Creationists Are Much More Likely to Be Racist, Homophobic and Supportive of Political Violence

By Rosa Rubicondior | 5 April 2022
Rosa Rubicondior Blog


Disbelief in Human Evolution Linked to Greater Prejudice and Racism | UMass Amherst

According to a paper published in the Journal of Personality and Social Psychology recently, people who reject the idea of human evolution are significantly more likely to be racist, homophobic, intolerant of other political opinions and supportive of political violence. This was true, not only of the USA, where the tendencies were especially marked, but also in Eastern Europe, Israel and Islamic countries.

This was the finding of four Massachusetts University Amherst (MUA) Psychologists, who, according to information supplied by MUA:

In eight studies involving different areas of the world, the researchers analyzed data from the American General Social Survey (GSS), the Pew Research Center and three online crowdsourced samples. In testing their hypothesis about the associations of different levels of belief in evolution, they accounted for education, political ideology, religiosity, cultural identity and scientific knowledge.


The researchers note that Darwin’s 19th century theory of evolution has been cited to perpetrate racism, prejudice and homophobia, in part through the phrase, “survival of the fittest,” used to describe the process of natural selection.

The U.S.-based study involved data from 1993, 1994, 2000, 2006, 2008, 2010, 2012, 2014, 2016 and 2018 – the years the GSS surveyed Americans about their beliefs in evolution, as well as measures of attitudes toward immigrants, Blacks, affirmative action, LGBTQ people and other social matters.

The data analysis showed unfailingly “that the disbelief in human evolution is the driving factor and most consistent predictor of prejudice in comparison to other relevant constructs,” the paper states.

In the Israel-based study, people with a higher belief in evolution were more likely to support peace among Palestinians, Arabs and Jews. In the study involving countries in the Islamic world, belief in evolution was associated with less prejudice toward Christians and Jews. And in the study based in Eastern Europe, where Orthodox Christians are the majority, a belief in evolution was linked with less prejudice toward gypsies, Jews and Muslims.


The next step, the researchers say, is to investigate how evolution is taught in the classroom and work toward developing models to study and strengthen the positive effects.

Sadly, the team’s paper is behind an expensive paywall, with even the abstract copyright protected. However, it can be read online here. In it, the authors make the point that their findings support the hypothesis that people’s basic belief in the notion that human beings have developed from other animals (i.e., belief in evolution) can predict human-to-human prejudice and intergroup hostility. They say their findings support this hypothesis with low belief in human evolution being “associated with higher levels of prejudice, racist attitudes, and support for discriminatory behaviors against Lesbian, Gay, Bisexual, Transgender, and Queer (LGBTQ), Blacks, and immigrants in the United States (Study 1), with higher ingroup biases, prejudicial attitudes toward outgroups, and less support for conflict resolution in samples collected from 19 Eastern European countries (Study 2), 25 Muslim countries (Study 3), and Israel (Study 4)”. Also, “among Americans, lower belief in evolution was associated with greater prejudice and militaristic attitudes toward political outgroups (Study 5)”.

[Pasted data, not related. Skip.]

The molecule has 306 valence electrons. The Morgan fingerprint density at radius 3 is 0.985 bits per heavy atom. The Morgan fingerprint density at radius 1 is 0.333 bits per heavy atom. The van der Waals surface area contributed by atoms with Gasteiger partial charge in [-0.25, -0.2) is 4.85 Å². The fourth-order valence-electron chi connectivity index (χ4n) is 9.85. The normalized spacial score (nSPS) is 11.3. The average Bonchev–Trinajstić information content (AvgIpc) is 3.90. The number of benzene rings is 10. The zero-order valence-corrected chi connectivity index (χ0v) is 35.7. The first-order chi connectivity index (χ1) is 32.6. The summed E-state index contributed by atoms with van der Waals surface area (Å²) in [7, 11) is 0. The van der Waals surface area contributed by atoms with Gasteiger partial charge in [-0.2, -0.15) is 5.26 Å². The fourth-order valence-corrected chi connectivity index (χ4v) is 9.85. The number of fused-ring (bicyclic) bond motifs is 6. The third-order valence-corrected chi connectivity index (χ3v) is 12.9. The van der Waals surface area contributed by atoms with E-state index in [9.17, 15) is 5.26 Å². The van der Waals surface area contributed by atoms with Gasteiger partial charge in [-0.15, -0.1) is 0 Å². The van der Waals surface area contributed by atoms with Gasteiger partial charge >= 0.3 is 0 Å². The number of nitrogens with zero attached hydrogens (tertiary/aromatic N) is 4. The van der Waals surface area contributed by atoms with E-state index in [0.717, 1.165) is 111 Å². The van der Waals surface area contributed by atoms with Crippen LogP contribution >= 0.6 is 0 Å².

They also found that “perceived similarity to animals (a construct distinct from belief in evolution, Study 6) partially mediated the link between belief in evolution and prejudice (Studies 7 and 8), even when controlling for religious beliefs, political views, and other demographic variables, and were also observed for nondominant groups (i.e., religious and racial minorities)”.

Lastly, and perhaps, from a Humanist point of view, most interestingly, the authors concludes that their “…findings highlight the importance of belief in human evolution as a potentially key individual-difference variable predicting racism and prejudice”. In other words, those who accept the scientific consensus view that humans evolved from, and so are related to, other animals, are much less likely to be prejudiced against minorities and much less inclined to impose their views with violence.

As mentioned above, the team are now to investigate the best way to teach evolution in schools in order to encourage the development of a kinder, more tolerant and inclusive, less prejudiced and hateful, divided society such as that now being produced by teaching unfortune children that they did not evolve but are the special creation of magic, and therefore in some way superior to other animals and those created with the ‘wrong’ beliefs.

As this paper shows: Religion provides excuses for people who need excuses.

Rosa Rubicondior (a pseudonym) is a retired data analyst, biologist, blogger, author and atheist.

Theory of Evolution: How did Darwin come up with it? – BBC News

Bill Nye vs. Ken Ham – The Short Version

An (Un)Civil War: The Evangelical Divide | CBS Reports

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